UK defends Italian woman's caesarean

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British authorities in Essex defended the decision to force a mentally-ill Italian woman to give birth. Photo: GreenAcre8/Flickr
08:29 CET+01:00
British authorities have defended the decision to force a mentally-ill Italian woman to give birth by caesarean section, saying they acted in the interests of the mother and child.

Claims that British social services "forcibly removed" the baby girl from the woman's womb while she was on a work trip sparked a furore at the weekend.

But officials in Essex, east of London, said that health authorities had obtained a court order in August 2012 forcing the C-section "because of concerns about risks to mother and child".

A court judgment authorising the adoption of the little girl, named only as "P", revealed that the mother had bipolar disorder and suffered from "very intrusive paranoid delusions" when she failed to take her medication. She had spent several spells in psychiatric wards in Italy.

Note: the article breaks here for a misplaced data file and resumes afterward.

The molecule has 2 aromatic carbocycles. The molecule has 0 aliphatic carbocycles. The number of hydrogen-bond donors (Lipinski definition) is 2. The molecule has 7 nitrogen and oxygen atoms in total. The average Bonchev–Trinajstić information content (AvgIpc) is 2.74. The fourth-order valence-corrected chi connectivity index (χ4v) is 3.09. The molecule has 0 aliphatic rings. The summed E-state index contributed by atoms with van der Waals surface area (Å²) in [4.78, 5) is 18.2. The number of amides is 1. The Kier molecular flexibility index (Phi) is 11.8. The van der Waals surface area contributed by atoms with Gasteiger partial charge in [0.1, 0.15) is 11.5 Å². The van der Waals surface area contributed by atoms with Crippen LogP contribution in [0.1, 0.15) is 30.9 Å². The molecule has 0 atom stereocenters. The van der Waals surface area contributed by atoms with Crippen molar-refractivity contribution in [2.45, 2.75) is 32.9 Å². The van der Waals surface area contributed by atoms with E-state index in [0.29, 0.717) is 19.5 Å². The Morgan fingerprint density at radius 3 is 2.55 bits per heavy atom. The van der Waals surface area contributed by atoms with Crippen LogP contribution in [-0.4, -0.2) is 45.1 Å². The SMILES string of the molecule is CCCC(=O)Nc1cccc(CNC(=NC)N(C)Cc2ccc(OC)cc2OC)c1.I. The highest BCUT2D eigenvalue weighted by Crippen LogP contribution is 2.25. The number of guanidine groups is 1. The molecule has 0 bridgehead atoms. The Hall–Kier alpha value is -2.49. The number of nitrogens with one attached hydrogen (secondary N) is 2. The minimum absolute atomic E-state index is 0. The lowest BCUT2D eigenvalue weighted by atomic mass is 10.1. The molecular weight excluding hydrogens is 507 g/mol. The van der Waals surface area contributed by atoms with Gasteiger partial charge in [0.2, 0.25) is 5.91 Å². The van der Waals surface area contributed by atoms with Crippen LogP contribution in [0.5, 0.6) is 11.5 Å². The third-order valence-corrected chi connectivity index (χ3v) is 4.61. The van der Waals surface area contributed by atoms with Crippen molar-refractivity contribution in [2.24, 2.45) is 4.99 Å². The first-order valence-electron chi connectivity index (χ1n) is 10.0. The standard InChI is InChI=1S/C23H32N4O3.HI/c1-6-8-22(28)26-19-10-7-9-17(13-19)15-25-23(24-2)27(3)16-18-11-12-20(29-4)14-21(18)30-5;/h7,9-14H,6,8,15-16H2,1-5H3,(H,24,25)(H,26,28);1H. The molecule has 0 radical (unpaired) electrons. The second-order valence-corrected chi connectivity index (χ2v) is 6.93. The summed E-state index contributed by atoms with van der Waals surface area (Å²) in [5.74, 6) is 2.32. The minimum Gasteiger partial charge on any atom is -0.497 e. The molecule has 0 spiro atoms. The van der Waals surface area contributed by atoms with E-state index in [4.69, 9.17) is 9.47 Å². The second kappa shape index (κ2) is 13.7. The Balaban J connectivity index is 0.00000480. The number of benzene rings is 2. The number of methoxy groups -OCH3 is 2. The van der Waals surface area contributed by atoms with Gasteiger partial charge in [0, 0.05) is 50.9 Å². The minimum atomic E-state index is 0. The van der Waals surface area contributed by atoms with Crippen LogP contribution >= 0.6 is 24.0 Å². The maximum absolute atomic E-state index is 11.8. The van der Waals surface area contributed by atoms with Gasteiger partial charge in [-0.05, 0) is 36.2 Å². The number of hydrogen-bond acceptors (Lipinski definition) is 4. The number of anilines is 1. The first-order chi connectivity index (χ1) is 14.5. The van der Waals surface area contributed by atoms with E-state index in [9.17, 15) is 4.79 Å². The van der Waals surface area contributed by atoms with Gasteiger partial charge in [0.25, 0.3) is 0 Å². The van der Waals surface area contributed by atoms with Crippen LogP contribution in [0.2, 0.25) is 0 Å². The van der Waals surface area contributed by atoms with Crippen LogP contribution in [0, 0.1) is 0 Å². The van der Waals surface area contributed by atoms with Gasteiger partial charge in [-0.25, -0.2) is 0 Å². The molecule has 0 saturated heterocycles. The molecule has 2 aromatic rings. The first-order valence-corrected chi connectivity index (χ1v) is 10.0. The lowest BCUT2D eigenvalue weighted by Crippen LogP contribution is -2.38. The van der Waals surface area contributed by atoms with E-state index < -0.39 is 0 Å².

The mother, who came to Britain in 2012, was "profoundly unwell" and had been forcibly taken into psychiatric care a month before the birth, judge Roderick Newton said in his ruling in February.

He said the mother, who has two other daughters being cared for by their grandmother in Italy, was now in much better health and had sought to take the newborn home with her.

But he gave the go-ahead for the baby to be adopted in Britain, saying this was the best way to guarantee her a "permanent, predictable and stable home".

"If in later life P reads this judgment, as she may well do, I hope that she will appreciate that her mother in particular loved her and wished for her to return to live with her and to bring her up," Newton said.

The Sunday Telegraph newspaper reported that the mother, who cannot be named for legal reasons, is continuing to fight through the courts for custody of the child.

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The Italian had come to Britain in 2012 for a two-week Ryanair training course when she was taken ill, the newspaper said.

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